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Stress Test

by Mark Peres

March 8,2009

On the first day of every class I teach, I draw a simple line graph on the board. On one side of the axis I write the word ‘speed’ and on the other side I write the word ‘load.’ Then I draw an arrow rising up over time. I tell my students that the graph depicts the purpose of education and the methodology of the class; namely, we are here together to master subject matter, but also, and perhaps more critically, to build capacity to do more, faster and better. I reinforce the point by having a student lift a small five pound weight five times slowly. The student is quite comfortable with the easy load. Then I have the same student lift a 25 pound weight 20 times fast. He or she can barely make it as the class shouts out the reps and encourages the student to complete the exercise. I explain that it takes stress on the muscles to build capacity to lift more, faster and better.

With the metaphor in place, we add more and more depth and complexity to assignments as the trimester unfolds. By the final exam, the students are exhausted under the load of research term papers, active learning exercises, take home papers, reading, and complex essay exams. Many initially resist and others fall by the wayside, but those who finish are transformed. They realize their own capacity to do more, faster and better – and are eager for the next greater challenge.

The hunger of the students for gratification and meaning in work reminds me of what I admire greatly in so many of my friends. They embrace difficulty. They are ambitious. And they understand that the big picture is mirrored in the details.

Our banks, city and nation are under stress, and it may be the best thing for us. I don’t say it to wish pain on anyone. I say it because it is getting us past the comfort of the easy load. Growth in human potential comes when citizens – executives, business owners, city officials and every last one of us – question deeply, explore new paradigms, take risk, and reinvent. We are testing our mettle for change.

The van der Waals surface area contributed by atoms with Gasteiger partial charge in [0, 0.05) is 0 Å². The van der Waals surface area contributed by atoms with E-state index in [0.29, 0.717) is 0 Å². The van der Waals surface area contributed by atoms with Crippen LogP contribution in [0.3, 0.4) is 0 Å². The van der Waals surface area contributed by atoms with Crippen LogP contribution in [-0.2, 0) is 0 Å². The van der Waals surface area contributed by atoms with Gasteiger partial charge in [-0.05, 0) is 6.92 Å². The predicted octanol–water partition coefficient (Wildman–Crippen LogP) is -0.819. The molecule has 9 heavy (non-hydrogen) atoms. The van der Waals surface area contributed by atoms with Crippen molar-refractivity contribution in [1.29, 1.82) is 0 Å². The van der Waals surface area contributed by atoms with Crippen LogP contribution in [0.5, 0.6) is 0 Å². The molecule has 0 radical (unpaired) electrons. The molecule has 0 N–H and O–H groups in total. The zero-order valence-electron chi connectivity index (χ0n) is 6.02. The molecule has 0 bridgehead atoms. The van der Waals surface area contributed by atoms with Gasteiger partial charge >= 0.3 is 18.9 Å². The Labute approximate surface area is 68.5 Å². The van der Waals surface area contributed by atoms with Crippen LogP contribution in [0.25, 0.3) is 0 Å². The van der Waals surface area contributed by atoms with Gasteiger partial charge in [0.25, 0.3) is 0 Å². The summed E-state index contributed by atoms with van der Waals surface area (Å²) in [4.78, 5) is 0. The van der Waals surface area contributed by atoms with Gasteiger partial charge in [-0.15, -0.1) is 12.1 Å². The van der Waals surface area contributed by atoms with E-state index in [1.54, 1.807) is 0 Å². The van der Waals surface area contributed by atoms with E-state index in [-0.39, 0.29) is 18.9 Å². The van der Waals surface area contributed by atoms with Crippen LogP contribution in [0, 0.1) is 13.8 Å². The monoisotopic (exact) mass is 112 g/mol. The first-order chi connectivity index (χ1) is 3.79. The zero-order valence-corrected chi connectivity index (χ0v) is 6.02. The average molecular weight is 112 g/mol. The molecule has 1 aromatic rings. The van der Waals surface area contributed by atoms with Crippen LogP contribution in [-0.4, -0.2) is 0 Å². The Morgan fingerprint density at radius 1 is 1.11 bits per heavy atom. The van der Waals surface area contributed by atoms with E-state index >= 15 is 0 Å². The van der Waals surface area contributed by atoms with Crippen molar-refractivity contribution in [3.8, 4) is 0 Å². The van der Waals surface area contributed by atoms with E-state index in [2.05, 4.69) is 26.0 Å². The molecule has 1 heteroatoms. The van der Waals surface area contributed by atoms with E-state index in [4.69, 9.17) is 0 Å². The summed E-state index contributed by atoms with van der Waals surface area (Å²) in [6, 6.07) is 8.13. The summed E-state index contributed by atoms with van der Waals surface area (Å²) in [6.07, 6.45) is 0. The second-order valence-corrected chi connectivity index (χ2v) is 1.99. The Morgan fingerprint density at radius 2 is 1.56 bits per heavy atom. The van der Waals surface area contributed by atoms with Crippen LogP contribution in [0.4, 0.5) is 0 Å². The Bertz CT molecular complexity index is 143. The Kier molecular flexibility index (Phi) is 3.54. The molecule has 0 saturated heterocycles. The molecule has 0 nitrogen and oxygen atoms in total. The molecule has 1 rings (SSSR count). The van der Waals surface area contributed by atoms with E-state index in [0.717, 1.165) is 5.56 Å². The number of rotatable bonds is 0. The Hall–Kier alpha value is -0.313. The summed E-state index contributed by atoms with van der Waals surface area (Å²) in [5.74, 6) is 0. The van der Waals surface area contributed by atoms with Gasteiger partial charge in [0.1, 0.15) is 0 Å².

I am impressed by our President who is modeling the capacity to do more, faster and better in the face of remarkable complexity with competency and off-the-chart emotional intelligence. He is able to do it because he has always done it. From Occidental College to Columbia to ground-breaking achievements at Harvard Law, to community building and writing two stunning memoirs well after everyone had gone to bed, to running for state and national office at an early age, to all of his personal skills and subject-matter expertise, his biography is one of inviting stress that builds capacity to accomplish even more.

This is all the more reason why during trying times we must invest equally on both ends of our hierarchy of needs. We must attend to those who have fallen by the wayside, offering them a hand up. Compassion is called for, and we are all served by a resilient and broad safety net. But we must also invest in those people and institutions that advance our intellectual and artistic capital. We are only as good as our critical insight. We are only as good as the intent of our action. We are only as good as our capacity to interpret and create meaningful change. It is no coincidence that great cities have great arts, cultural and educational institutions at their core. These institutions determine who we are.

The work at all of our universities and colleges hugely impact how students internalize innovation. The work of the Levine Museum of the New South in exploring how new residents are changing and are changed by the region is vital to our future. The museums and performance centers at the new Cultural Campus will engage thousands of citizens in artistic enterprise. And beyond these institutions, citizens, one by one, at kitchen tables across the city, are reexamining how they will earn a living, and their highest and best selves. This intellectual and artistic activity – stressful as it may be - is how we insure against decline and how we build lives that are ennobling.

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